Linking Pain & Depression

There was a time when science & medicine failed to acknowledge the relationship between depression and pain. On a regular basis, clients report suffering from chronic pain. Occasionally people’s pain was accompanied by a diagnosis of depression but that would make up the minority of cases I’ve come across. That’s not to say that people aren’t suffering from depression, it just indicates that people (and their doctors) might not think the two events are related. I never really, rationally made that connection myself until I started seeing clients full time.

 

The first time the idea of a link really hit me was when I overhead a news story saying that doctors were successfully prescribing antidepressant medication to treat pain. I used that lens to observe our patient’s daily moods and how that correlated to their reporting of pain. It was an eye opening comparison to observe. Generally speaking, “bad days” at work or home tended to result in a greater magnitude of pain. Obviously, as an Exercise Physiologist, I am well aware of musculoskeletal issues that directly correlate to pain, like when someone sprains an ankle for example. But there was this clear link between those dull aches and and increase in life-related stressors.

 

Research evidence supports the practically observed phenomenon linking pain with depression. Although it is very difficult to conclude that pain causes depression or vice versa, there remains a clear relationship between the two conditions in that if you have depression you are more likely to experience chronic pain or the other way around.

Pain and Depression Activate Clinic

(Korff & Simon, 1996)


The scientific reasoning connecting the two events involves a heightened sense of self-awareness in people suffering from depression or increased life stress. Researchers have also inferred that there is an amplification effect to symptoms shared between the two conditions. There is also evidence to suggest that experiencing one affects daily activities like mood and posture and eventually leading to a person experiencing both pain and depression.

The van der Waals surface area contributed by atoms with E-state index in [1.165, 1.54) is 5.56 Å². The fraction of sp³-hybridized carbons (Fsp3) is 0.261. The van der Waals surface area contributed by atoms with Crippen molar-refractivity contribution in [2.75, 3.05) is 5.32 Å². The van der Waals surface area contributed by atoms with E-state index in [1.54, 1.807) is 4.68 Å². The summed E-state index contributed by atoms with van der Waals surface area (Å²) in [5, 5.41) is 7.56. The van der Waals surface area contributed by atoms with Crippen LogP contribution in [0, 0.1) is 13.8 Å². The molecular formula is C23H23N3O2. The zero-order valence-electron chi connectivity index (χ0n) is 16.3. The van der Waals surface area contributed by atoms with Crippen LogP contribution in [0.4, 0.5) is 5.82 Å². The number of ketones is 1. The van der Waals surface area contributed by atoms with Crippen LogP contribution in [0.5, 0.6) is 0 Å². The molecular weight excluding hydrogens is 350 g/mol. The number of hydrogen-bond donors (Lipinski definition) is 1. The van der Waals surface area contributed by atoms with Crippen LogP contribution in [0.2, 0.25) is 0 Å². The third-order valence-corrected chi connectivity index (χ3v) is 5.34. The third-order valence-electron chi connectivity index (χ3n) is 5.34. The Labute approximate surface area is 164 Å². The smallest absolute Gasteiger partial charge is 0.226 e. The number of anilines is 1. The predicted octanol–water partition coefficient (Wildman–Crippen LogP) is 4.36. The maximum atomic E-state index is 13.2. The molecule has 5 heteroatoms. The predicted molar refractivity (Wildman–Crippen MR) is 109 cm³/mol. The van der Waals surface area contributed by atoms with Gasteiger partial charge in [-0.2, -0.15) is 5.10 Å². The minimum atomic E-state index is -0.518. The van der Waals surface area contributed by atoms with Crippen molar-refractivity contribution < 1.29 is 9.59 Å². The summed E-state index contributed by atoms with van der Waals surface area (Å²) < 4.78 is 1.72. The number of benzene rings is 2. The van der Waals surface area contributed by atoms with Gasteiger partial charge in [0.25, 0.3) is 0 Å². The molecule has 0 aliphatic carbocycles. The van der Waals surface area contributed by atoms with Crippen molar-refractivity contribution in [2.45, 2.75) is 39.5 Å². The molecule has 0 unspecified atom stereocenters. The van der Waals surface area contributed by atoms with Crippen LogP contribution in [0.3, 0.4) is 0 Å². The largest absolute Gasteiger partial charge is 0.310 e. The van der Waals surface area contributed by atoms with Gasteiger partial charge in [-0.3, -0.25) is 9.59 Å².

There are many reasons to try and reduce stress, anxiety and negative hits to our mood. If you are suffering from chronic pain you may have to consider some ways to reduce the incidence of these instigators of depressive symptoms. It’s not easy to avoid being depressed or anxious, but there are often aggravators that can be avoided with some attention to detail. Here are some of our practical suggestions, but as always, seek advice specific to your case.


Take Pain & Depression Seriously – Don’t engage “superhero mode” and try to power through the symptoms of depression. When life gets hard, or your body is experiencing unusual pain, seek appropriate professional treatment.

Avoid High Stress Situations Where Possible – Although not entirely avoidable, be alert for situations that may negatively affect your mood and take measures to avoid them. Your body will thank you for your efforts.

Spend More Time Doing Things You Love – As demonstrated here, depression can lead to increased pain which can lead to more depression and it can turn into a vicious cycle. Ensure that through the day you give yourself time doing the things you love, even if its only for a short moment – then treasure those moments.

Prevent Physical Injury Through Regular Exercise – It’s possible that chronic pain & injury can lead to depression. Engaging in regular exercise and prehab can reduce the risk of physical injuries that result in pain. Exercise also has proven mood-boosting advantages.

REFERENCES

Korff, M. & Simon, G. (1996). The Relationship Between Pain and Depression. The British Journal Of Psychiatry, 168(30), 101-108.

About The Author